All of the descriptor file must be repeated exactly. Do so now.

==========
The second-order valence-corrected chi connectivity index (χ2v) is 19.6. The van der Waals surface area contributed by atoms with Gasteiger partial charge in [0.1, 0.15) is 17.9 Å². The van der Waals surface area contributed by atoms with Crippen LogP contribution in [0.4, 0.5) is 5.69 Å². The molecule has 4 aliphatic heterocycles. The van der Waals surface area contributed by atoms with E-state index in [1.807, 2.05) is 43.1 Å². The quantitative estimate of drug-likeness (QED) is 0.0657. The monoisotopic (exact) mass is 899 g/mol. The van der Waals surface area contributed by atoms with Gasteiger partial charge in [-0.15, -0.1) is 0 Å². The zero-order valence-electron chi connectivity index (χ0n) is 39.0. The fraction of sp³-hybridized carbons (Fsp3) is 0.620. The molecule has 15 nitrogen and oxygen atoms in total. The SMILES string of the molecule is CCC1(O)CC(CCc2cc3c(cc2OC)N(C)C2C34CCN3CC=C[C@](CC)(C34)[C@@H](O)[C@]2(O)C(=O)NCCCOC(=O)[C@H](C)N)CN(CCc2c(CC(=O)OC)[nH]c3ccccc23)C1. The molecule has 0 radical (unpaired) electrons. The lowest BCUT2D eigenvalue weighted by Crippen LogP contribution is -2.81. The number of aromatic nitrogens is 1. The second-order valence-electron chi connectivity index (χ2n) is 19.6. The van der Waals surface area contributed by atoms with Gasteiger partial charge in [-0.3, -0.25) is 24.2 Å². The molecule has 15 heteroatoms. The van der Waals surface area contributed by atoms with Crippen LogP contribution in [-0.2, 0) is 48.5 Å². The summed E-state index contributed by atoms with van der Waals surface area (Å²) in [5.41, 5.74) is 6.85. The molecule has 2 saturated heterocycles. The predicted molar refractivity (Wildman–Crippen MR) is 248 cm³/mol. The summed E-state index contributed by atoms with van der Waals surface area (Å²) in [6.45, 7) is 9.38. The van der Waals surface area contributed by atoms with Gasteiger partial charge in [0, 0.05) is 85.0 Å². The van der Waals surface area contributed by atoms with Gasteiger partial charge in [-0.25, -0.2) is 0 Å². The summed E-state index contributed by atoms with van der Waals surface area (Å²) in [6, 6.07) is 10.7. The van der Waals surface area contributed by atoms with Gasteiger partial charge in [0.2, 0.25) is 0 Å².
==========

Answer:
The second-order valence-corrected chi connectivity index (χ2v) is 19.6. The van der Waals surface area contributed by atoms with Gasteiger partial charge in [0.1, 0.15) is 17.9 Å². The van der Waals surface area contributed by atoms with Crippen LogP contribution in [0.4, 0.5) is 5.69 Å². The molecule has 4 aliphatic heterocycles. The van der Waals surface area contributed by atoms with E-state index in [1.807, 2.05) is 43.1 Å². The quantitative estimate of drug-likeness (QED) is 0.0657. The monoisotopic (exact) mass is 899 g/mol. The van der Waals surface area contributed by atoms with Gasteiger partial charge in [-0.15, -0.1) is 0 Å². The zero-order valence-electron chi connectivity index (χ0n) is 39.0. The fraction of sp³-hybridized carbons (Fsp3) is 0.620. The molecule has 15 nitrogen and oxygen atoms in total. The SMILES string of the molecule is CCC1(O)CC(CCc2cc3c(cc2OC)N(C)C2C34CCN3CC=C[C@](CC)(C34)[C@@H](O)[C@]2(O)C(=O)NCCCOC(=O)[C@H](C)N)CN(CCc2c(CC(=O)OC)[nH]c3ccccc23)C1. The molecule has 0 radical (unpaired) electrons. The lowest BCUT2D eigenvalue weighted by Crippen LogP contribution is -2.81. The number of aromatic nitrogens is 1. The second-order valence-electron chi connectivity index (χ2n) is 19.6. The van der Waals surface area contributed by atoms with Gasteiger partial charge in [-0.3, -0.25) is 24.2 Å². The molecule has 15 heteroatoms. The van der Waals surface area contributed by atoms with Crippen LogP contribution in [-0.2, 0) is 48.5 Å². The summed E-state index contributed by atoms with van der Waals surface area (Å²) in [5.41, 5.74) is 6.85. The molecule has 2 saturated heterocycles. The predicted molar refractivity (Wildman–Crippen MR) is 248 cm³/mol. The summed E-state index contributed by atoms with van der Waals surface area (Å²) in [6.45, 7) is 9.38. The van der Waals surface area contributed by atoms with Gasteiger partial charge in [0, 0.05) is 85.0 Å². The van der Waals surface area contributed by atoms with Gasteiger partial charge in [-0.25, -0.2) is 0 Å². The summed E-state index contributed by atoms with van der Waals surface area (Å²) in [6, 6.07) is 10.7. The van der Waals surface area contributed by atoms with Gasteiger partial charge in [0.2, 0.25) is 0 Å².